I just want to take a second and say that I have been honored to represent the Speaker on the podium, and there’s nothing like having the view from up there. Because the view from up there is of all of you, and that’s the best view I have had, I think, in my life. I will take that in my heart as I go to the state Department.

I want to thank all the people behind the scenes who work so hard to make sure that we do the job that we do. I am not saying goodbye, I am just saying farewell for the time being. I expect I will work with you all very well, but know that this has been the best experience of my life.

God bless you. God bless America.

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Tauscher is confirmed

Rep. Ellen Tauscher, D-Alamo

Rep. Ellen Tauscher, D-Alamo

Rep. Ellen Tauscher, D-Alamo, was confirmed just minutes ago on the floor of the U.S. Senate as Undersecretary for Arms Control and International Security in the State Department.

Her official resignation will come in the next day or so and she is scheduled to speak on Friday morning from the floor of the House of Representatives.

After she resigns, Gov. Arnold Schwarzenegger will name a date for a special election to select her replacement.

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Hold on Tauscher’s nomination lifted

Rep. Ellen Tauscher, D-Alamo

Rep. Ellen Tauscher, D-Alamo

Arizona GOP Sen. Jon Kyl has reportedly relented and released late this afternoon the hold he had on Democratic Rep. Ellen Tauscher’s nomination as undersecretary for Arms Control and National Security. (Click here for my story set for publication on Thursday.)

It’s unclear why Kyl changed his mind. His press secretary hasn’t returned my calls.

I did hear that several of Tauscher’s biggest supporters, the powerful California sens.  Dianne Feinstein and Barbara Boxer, lent their considerable clout to the negotiations with the junior Arizona senator.

In theory, Kyl could have held up Tauscher’s nomination indefinitely although that was unlikely. The hold is a common procedural tactic deployed by the minority party intended to make a political point or get the administration’s attention on a particular issue. The Cable, a Washington Post-owned foreign policy news site, reported on Monday evening that Kyl is concerned about the administration’s decision to pursue arms reduction treaty talks with Russia prior to the final release of the national Nuclear Posture Review.

The Senate is scheduled to recess Thursday night prior to July 4 recess and Tauscher’s nomination is one of many still in the hopper.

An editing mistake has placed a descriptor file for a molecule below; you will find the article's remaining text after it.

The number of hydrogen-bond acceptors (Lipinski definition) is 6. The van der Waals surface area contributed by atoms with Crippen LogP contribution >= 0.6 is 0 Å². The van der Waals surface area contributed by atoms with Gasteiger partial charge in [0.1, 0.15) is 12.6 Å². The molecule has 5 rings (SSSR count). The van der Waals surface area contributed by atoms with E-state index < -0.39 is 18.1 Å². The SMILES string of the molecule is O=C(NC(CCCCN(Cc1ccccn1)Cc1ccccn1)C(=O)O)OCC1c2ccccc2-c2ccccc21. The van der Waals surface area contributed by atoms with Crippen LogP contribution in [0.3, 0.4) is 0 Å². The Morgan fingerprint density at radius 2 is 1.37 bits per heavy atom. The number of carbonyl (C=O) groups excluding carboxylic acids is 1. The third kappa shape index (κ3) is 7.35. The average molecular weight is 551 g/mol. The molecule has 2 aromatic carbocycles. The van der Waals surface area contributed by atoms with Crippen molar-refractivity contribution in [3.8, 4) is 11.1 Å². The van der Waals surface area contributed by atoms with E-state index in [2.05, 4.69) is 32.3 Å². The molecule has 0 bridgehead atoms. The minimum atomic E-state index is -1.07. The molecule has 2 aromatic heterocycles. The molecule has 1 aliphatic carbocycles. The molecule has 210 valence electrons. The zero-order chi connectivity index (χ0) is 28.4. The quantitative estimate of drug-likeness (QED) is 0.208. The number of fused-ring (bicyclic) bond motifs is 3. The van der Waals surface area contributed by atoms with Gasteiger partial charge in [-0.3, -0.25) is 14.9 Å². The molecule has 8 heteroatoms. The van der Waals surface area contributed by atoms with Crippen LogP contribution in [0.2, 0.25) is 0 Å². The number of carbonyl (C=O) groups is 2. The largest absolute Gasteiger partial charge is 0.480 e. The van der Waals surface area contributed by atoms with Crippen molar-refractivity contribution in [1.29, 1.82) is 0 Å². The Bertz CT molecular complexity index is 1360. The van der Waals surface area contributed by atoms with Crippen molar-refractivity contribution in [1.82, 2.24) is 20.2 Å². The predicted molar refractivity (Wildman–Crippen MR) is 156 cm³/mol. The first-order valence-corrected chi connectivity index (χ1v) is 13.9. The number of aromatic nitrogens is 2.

But if Tauscher can secure the nomination to her new job before the Senate recesss, it will be one heck of a wedding present.

She is set to marry on Saturday retired airline pilot retired Delta Airlines pilot Jim Cieslak.

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Ariz. senator puts hold on Tauscher nomination

Rep. Ellen Tauscher, D-Alamo

Rep. Ellen Tauscher, D-Alamo

UPDATE AT 4:57 PM: Click here for my story on the Kyl hold. Note that the “tonight” in the story refers to Thursday. I wrote it for tomorrow’s print edition but an editor did not make the change to reflect that when it was posted online. LAV

The Cable, a Washington Post-owned website dedicated to covering foreign policy, is reporting that conservative U.S. Sen. Jon Kyl, R-Ariz., has placed a hold on the nomination of Rep. Ellen Tauscher, D-Alamo, as undersecretary for Arms Control and International Security.

It’s unclear what this will mean to the outcome of this nomination other than it will almost certainly delay it.

There have been rumblings for several months that Kyl was unhappy with President Barack Obama’s support of an international nuclear nonproliferation initiative as well as other issues. Here is a snippet of what The Cable wrote:

Kyl’s office confirmed his remaining hold on Tauscher’s nomination. “He honestly has made no guise of his hold on her nomination,” spokesman Ryan Patmintra told The Cable Monday. “He expressed privately to the administration his concerns. He has chosen not to discuss them publicly.”

A congressional source told The Cable last week that Kyl objects to the administration pursuing strategic arms reductions talks with Moscow before its Nuclear Posture Review is complete. The U.S.-Russia START treaty is set to expire in December, so the administration feels it has little choice but to proceed with the treaty negotiations.